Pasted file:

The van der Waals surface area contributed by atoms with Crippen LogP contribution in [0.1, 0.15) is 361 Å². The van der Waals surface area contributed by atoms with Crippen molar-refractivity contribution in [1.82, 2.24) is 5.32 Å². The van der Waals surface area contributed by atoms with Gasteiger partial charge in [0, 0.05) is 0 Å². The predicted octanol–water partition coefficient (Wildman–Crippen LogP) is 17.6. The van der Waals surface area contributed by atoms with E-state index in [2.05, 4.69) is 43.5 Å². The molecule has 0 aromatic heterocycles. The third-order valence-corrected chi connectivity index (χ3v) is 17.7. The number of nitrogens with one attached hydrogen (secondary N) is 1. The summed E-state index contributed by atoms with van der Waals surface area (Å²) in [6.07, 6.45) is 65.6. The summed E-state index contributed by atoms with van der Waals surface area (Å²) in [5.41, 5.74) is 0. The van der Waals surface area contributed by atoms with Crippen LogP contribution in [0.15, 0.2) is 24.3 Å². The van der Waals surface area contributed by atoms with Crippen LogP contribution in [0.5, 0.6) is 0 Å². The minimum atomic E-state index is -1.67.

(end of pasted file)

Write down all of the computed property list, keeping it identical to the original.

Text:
The van der Waals surface area contributed by atoms with Crippen LogP contribution in [0.1, 0.15) is 361 Å². The van der Waals surface area contributed by atoms with Crippen molar-refractivity contribution in [1.82, 2.24) is 5.32 Å². The van der Waals surface area contributed by atoms with Gasteiger partial charge in [0, 0.05) is 0 Å². The predicted octanol–water partition coefficient (Wildman–Crippen LogP) is 17.6. The van der Waals surface area contributed by atoms with E-state index in [2.05, 4.69) is 43.5 Å². The molecule has 0 aromatic heterocycles. The third-order valence-corrected chi connectivity index (χ3v) is 17.7. The number of nitrogens with one attached hydrogen (secondary N) is 1. The summed E-state index contributed by atoms with van der Waals surface area (Å²) in [6.07, 6.45) is 65.6. The summed E-state index contributed by atoms with van der Waals surface area (Å²) in [5.41, 5.74) is 0. The van der Waals surface area contributed by atoms with Crippen LogP contribution in [0.15, 0.2) is 24.3 Å². The van der Waals surface area contributed by atoms with Crippen LogP contribution in [0.5, 0.6) is 0 Å². The minimum atomic E-state index is -1.67.